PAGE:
Composite Products Inc. (CPI) says it has developed a composite manufacturing process that allows it to sell its composite parts for 30% to 60% less than competitors that use the traditional composite material supply procedure.
CPI's direct-feed thermoplastic (DFT) manufacturing process allows the Winona, MN-based composite molder to avoid buying composite pellets from a compounding company. “The way we do that is by doing the compounding in line with the molding,” explains John Busch, CPI's director of business development. “It allows us to use the rawest and least expensive materials, and we cut out a middleman.”
CPI buys chopped glass in bulk from large fiberglass suppliers and mass purchases resin pellets, typically polypropylene, nylon or polyester, directly from one of the large plastics suppliers. Alternative long fiber thermoplastic (LFT) materials are sold as pre-compounded pellets or sheet. A separate compounding business is involved in their preparation. The compounder sells LFT pellets or sheet to a molder, which converts these materials into molded parts.
With CPI's process, called Advantage, the roles of the compounder and molder are combined. “Cutting out the middleman not only means we've cut out the compounder, but all the sales and marketing, packaging and shipping and inventory management,” Busch notes. “It's all been erased from the economic equation.”
CPI's Advantage process' first automotive application was the front-end module for Volvo Cars' S70/V70. The auto maker was able to combine four metal parts into one reinforced thermoplastic front-end module using CPI's technology.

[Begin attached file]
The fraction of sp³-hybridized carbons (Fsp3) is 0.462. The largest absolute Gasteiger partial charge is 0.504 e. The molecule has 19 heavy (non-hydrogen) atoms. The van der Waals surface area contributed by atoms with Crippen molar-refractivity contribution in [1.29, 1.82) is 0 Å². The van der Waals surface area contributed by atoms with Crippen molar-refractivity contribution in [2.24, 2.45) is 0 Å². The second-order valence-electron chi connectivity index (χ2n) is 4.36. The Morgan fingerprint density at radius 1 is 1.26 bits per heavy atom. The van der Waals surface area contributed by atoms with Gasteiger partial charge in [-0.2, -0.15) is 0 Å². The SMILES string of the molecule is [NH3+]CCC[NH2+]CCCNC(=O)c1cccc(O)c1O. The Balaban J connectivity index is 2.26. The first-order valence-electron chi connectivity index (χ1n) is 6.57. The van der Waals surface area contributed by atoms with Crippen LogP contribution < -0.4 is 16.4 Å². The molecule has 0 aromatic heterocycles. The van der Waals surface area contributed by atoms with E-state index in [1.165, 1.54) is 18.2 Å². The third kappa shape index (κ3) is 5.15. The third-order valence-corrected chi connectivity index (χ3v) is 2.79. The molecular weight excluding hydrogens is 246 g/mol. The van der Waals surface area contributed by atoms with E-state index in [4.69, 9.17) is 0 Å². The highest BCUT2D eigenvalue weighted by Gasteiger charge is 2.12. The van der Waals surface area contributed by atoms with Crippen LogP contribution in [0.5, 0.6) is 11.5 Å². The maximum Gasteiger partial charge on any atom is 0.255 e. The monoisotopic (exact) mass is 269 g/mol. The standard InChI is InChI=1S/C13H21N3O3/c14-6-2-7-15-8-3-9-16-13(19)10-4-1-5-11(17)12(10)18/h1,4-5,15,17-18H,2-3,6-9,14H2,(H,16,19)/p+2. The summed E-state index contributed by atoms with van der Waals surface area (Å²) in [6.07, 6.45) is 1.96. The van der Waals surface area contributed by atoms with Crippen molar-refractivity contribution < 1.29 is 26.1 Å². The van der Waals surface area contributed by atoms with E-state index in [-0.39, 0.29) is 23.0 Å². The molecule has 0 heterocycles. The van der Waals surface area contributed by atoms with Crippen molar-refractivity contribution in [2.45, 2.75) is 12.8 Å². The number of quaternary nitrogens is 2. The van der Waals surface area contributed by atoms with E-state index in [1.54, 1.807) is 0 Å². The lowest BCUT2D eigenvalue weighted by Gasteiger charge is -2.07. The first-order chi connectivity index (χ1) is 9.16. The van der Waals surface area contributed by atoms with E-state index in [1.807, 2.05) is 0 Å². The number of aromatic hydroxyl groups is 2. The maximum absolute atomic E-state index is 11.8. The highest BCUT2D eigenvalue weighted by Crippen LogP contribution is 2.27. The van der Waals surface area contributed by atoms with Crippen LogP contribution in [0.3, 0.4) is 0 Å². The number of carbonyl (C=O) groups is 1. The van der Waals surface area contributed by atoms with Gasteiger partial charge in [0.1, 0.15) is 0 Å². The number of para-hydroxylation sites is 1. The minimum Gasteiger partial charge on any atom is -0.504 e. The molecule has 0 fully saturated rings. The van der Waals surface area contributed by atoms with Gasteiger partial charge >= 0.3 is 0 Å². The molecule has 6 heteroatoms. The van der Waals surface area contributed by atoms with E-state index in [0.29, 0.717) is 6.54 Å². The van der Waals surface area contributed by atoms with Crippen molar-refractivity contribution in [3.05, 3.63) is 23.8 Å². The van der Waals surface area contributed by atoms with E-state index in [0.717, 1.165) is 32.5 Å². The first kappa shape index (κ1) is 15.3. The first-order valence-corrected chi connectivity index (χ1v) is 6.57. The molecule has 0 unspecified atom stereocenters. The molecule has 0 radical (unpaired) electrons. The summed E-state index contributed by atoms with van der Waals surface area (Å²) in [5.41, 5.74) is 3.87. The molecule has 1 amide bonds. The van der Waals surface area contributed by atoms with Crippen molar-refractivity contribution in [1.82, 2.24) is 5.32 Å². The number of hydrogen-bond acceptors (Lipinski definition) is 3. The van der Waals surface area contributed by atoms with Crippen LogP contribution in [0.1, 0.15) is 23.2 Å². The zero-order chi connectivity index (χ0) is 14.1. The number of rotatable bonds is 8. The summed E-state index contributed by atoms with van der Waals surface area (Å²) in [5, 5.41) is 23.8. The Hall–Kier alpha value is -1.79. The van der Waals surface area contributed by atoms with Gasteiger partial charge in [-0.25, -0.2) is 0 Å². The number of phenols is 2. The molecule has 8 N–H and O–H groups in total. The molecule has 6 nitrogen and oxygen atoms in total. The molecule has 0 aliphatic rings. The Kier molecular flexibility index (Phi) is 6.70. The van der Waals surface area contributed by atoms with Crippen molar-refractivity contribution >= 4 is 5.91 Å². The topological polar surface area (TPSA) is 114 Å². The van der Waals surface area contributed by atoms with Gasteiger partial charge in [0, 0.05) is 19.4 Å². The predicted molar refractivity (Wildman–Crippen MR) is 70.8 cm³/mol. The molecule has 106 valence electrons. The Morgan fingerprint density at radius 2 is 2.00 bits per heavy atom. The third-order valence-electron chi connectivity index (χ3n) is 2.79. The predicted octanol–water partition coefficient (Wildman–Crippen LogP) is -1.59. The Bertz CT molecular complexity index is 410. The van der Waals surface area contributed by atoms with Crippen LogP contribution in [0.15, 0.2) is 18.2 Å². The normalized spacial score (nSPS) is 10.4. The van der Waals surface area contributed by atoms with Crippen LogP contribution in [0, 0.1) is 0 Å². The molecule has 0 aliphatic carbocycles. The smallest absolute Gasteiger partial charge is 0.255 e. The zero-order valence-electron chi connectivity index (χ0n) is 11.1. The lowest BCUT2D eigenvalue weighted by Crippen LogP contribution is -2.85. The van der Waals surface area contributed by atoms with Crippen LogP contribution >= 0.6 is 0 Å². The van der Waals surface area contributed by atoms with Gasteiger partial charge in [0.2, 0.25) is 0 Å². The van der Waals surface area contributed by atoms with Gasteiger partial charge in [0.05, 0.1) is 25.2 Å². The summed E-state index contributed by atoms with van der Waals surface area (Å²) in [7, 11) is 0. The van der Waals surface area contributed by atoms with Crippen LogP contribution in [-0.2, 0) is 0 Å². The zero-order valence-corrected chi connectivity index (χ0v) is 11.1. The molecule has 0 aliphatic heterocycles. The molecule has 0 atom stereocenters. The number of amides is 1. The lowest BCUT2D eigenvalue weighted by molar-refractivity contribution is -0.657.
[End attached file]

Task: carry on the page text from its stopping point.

Advantage features four major functions and pieces of equipment. Gravimetric feeder devices output a constant number of pounds of material per hour, Busch explains. For example, to produce 1,000 lbs. (454 kg) per hour of a 40% glass fiber reinforced polypropylene composite, one feeder is set to output 400 lbs. (182 kg) per hour of glass, the other feeder is set to output 600 lbs. (272 kg) per hour of polypropylene.
The melt extruder blends the resin and additives, if required. Busch says common additives include ultraviolet stabilizers, colorants, and coupling agents. The output of the melt extruder is a homogenous, low viscosity mixture of molten resin and additives.
The compounding extruder preheats the reinforcing fibers — bringing them from room temperature up to the temperature of the molten resin — and gently mixes the output of the melt extruder with the preheated reinforcing fibers, says Busch. The output of the compounding extruder is the LFT material. The accumulator stores the composite mixture between molding cycles.